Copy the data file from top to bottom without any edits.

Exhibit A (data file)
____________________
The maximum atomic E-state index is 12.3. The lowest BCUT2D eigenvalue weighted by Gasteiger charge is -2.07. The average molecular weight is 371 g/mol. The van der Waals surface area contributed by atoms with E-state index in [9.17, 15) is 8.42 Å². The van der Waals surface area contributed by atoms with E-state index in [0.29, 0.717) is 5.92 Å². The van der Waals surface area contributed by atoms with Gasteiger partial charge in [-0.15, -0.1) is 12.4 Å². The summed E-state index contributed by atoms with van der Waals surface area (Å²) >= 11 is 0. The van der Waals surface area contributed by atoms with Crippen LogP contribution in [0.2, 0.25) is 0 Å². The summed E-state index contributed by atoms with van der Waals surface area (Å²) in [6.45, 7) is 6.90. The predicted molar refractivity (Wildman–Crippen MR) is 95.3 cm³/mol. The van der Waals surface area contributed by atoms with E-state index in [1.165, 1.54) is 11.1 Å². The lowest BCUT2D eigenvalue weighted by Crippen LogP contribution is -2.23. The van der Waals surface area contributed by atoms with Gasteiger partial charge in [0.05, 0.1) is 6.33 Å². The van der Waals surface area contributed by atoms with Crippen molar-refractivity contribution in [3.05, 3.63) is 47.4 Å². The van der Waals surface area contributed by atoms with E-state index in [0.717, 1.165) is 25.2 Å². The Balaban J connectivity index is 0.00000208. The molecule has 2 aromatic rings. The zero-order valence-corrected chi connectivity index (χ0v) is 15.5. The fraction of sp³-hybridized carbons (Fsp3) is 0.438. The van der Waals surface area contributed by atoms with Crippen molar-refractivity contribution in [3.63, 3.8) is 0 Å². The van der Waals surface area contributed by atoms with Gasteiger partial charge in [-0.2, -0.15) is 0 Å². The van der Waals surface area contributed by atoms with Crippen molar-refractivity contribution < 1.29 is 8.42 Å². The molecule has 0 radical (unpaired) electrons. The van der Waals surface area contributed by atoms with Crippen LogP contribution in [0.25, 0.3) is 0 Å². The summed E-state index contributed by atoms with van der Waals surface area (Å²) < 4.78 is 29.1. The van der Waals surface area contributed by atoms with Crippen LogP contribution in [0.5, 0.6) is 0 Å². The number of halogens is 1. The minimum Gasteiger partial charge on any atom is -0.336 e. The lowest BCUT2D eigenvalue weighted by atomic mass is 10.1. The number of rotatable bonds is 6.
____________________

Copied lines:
The maximum atomic E-state index is 12.3. The lowest BCUT2D eigenvalue weighted by Gasteiger charge is -2.07. The average molecular weight is 371 g/mol. The van der Waals surface area contributed by atoms with E-state index in [9.17, 15) is 8.42 Å². The van der Waals surface area contributed by atoms with E-state index in [0.29, 0.717) is 5.92 Å². The van der Waals surface area contributed by atoms with Gasteiger partial charge in [-0.15, -0.1) is 12.4 Å². The summed E-state index contributed by atoms with van der Waals surface area (Å²) >= 11 is 0. The van der Waals surface area contributed by atoms with Crippen LogP contribution in [0.2, 0.25) is 0 Å². The summed E-state index contributed by atoms with van der Waals surface area (Å²) in [6.45, 7) is 6.90. The predicted molar refractivity (Wildman–Crippen MR) is 95.3 cm³/mol. The van der Waals surface area contributed by atoms with E-state index in [1.165, 1.54) is 11.1 Å². The lowest BCUT2D eigenvalue weighted by Crippen LogP contribution is -2.23. The van der Waals surface area contributed by atoms with Gasteiger partial charge in [0.05, 0.1) is 6.33 Å². The van der Waals surface area contributed by atoms with Crippen molar-refractivity contribution in [3.05, 3.63) is 47.4 Å². The van der Waals surface area contributed by atoms with E-state index in [0.717, 1.165) is 25.2 Å². The Balaban J connectivity index is 0.00000208. The molecule has 2 aromatic rings. The zero-order valence-corrected chi connectivity index (χ0v) is 15.5. The fraction of sp³-hybridized carbons (Fsp3) is 0.438. The van der Waals surface area contributed by atoms with Crippen molar-refractivity contribution in [3.63, 3.8) is 0 Å². The van der Waals surface area contributed by atoms with Gasteiger partial charge in [-0.2, -0.15) is 0 Å². The van der Waals surface area contributed by atoms with Crippen molar-refractivity contribution < 1.29 is 8.42 Å². The molecule has 0 radical (unpaired) electrons. The van der Waals surface area contributed by atoms with Crippen LogP contribution in [0.25, 0.3) is 0 Å². The summed E-state index contributed by atoms with van der Waals surface area (Å²) < 4.78 is 29.1. The van der Waals surface area contributed by atoms with Crippen LogP contribution in [0.5, 0.6) is 0 Å². The number of halogens is 1. The minimum Gasteiger partial charge on any atom is -0.336 e. The lowest BCUT2D eigenvalue weighted by atomic mass is 10.1. The number of rotatable bonds is 6.